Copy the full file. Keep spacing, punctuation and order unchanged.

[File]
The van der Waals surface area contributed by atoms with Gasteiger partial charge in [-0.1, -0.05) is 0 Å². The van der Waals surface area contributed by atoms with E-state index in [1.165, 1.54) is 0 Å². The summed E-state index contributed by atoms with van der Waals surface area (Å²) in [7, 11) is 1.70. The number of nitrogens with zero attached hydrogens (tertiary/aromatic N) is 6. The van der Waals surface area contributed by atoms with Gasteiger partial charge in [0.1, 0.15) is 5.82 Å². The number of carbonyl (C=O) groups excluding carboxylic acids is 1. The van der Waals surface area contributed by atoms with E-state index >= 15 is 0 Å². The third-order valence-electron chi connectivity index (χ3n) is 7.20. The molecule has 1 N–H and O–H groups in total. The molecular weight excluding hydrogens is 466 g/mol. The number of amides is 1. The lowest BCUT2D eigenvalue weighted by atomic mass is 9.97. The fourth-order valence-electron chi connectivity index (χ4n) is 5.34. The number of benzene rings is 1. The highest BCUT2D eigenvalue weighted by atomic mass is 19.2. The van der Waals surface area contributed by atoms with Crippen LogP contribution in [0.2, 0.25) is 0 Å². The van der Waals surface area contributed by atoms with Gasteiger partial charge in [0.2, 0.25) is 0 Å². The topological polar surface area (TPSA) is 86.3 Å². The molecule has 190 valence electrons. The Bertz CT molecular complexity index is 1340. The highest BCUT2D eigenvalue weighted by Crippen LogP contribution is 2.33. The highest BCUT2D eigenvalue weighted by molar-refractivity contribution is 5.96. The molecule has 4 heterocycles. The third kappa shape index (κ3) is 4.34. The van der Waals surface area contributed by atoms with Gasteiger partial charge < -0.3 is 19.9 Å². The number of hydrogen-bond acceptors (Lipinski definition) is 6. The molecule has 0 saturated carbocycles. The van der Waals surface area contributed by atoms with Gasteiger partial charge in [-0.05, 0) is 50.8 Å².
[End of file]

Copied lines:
The van der Waals surface area contributed by atoms with Gasteiger partial charge in [-0.1, -0.05) is 0 Å². The van der Waals surface area contributed by atoms with E-state index in [1.165, 1.54) is 0 Å². The summed E-state index contributed by atoms with van der Waals surface area (Å²) in [7, 11) is 1.70. The number of nitrogens with zero attached hydrogens (tertiary/aromatic N) is 6. The van der Waals surface area contributed by atoms with Gasteiger partial charge in [0.1, 0.15) is 5.82 Å². The number of carbonyl (C=O) groups excluding carboxylic acids is 1. The van der Waals surface area contributed by atoms with E-state index >= 15 is 0 Å². The third-order valence-electron chi connectivity index (χ3n) is 7.20. The molecule has 1 N–H and O–H groups in total. The molecular weight excluding hydrogens is 466 g/mol. The number of amides is 1. The lowest BCUT2D eigenvalue weighted by atomic mass is 9.97. The fourth-order valence-electron chi connectivity index (χ4n) is 5.34. The number of benzene rings is 1. The highest BCUT2D eigenvalue weighted by atomic mass is 19.2. The van der Waals surface area contributed by atoms with Crippen LogP contribution in [0.2, 0.25) is 0 Å². The van der Waals surface area contributed by atoms with Gasteiger partial charge in [0.2, 0.25) is 0 Å². The topological polar surface area (TPSA) is 86.3 Å². The molecule has 190 valence electrons. The Bertz CT molecular complexity index is 1340. The highest BCUT2D eigenvalue weighted by Crippen LogP contribution is 2.33. The highest BCUT2D eigenvalue weighted by molar-refractivity contribution is 5.96. The molecule has 4 heterocycles. The third kappa shape index (κ3) is 4.34. The van der Waals surface area contributed by atoms with Gasteiger partial charge < -0.3 is 19.9 Å². The number of hydrogen-bond acceptors (Lipinski definition) is 6. The molecule has 0 saturated carbocycles. The van der Waals surface area contributed by atoms with Gasteiger partial charge in [-0.05, 0) is 50.8 Å².